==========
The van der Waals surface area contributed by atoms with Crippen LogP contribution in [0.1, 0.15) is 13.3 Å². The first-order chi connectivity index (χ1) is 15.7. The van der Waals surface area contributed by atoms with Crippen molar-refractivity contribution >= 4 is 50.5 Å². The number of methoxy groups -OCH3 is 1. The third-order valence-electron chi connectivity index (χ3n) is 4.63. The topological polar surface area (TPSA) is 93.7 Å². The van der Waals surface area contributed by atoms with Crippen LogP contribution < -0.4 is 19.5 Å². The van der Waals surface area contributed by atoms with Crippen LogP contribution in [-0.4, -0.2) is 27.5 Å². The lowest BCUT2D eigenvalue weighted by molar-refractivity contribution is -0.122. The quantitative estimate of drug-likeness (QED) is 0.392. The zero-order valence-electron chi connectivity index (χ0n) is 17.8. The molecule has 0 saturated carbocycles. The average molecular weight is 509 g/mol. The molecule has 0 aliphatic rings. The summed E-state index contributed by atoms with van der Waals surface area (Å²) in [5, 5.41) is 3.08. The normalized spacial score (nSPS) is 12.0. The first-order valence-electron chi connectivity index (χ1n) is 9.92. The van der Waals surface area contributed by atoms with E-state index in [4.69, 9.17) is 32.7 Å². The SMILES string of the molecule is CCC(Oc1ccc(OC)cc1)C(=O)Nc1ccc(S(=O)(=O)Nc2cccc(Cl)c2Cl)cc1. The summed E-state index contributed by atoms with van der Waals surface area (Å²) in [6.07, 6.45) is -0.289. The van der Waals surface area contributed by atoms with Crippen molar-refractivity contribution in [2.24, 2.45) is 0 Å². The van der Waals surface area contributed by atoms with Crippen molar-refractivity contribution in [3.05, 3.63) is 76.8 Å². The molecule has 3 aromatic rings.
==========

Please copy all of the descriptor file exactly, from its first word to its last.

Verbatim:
The van der Waals surface area contributed by atoms with Crippen LogP contribution in [0.1, 0.15) is 13.3 Å². The first-order chi connectivity index (χ1) is 15.7. The van der Waals surface area contributed by atoms with Crippen molar-refractivity contribution >= 4 is 50.5 Å². The number of methoxy groups -OCH3 is 1. The third-order valence-electron chi connectivity index (χ3n) is 4.63. The topological polar surface area (TPSA) is 93.7 Å². The van der Waals surface area contributed by atoms with Crippen LogP contribution < -0.4 is 19.5 Å². The van der Waals surface area contributed by atoms with Crippen LogP contribution in [-0.4, -0.2) is 27.5 Å². The lowest BCUT2D eigenvalue weighted by molar-refractivity contribution is -0.122. The quantitative estimate of drug-likeness (QED) is 0.392. The zero-order valence-electron chi connectivity index (χ0n) is 17.8. The molecule has 0 saturated carbocycles. The average molecular weight is 509 g/mol. The molecule has 0 aliphatic rings. The summed E-state index contributed by atoms with van der Waals surface area (Å²) in [5, 5.41) is 3.08. The normalized spacial score (nSPS) is 12.0. The first-order valence-electron chi connectivity index (χ1n) is 9.92. The van der Waals surface area contributed by atoms with E-state index in [4.69, 9.17) is 32.7 Å². The SMILES string of the molecule is CCC(Oc1ccc(OC)cc1)C(=O)Nc1ccc(S(=O)(=O)Nc2cccc(Cl)c2Cl)cc1. The summed E-state index contributed by atoms with van der Waals surface area (Å²) in [6.07, 6.45) is -0.289. The van der Waals surface area contributed by atoms with Crippen molar-refractivity contribution in [2.24, 2.45) is 0 Å². The van der Waals surface area contributed by atoms with Crippen molar-refractivity contribution in [3.05, 3.63) is 76.8 Å². The molecule has 3 aromatic rings.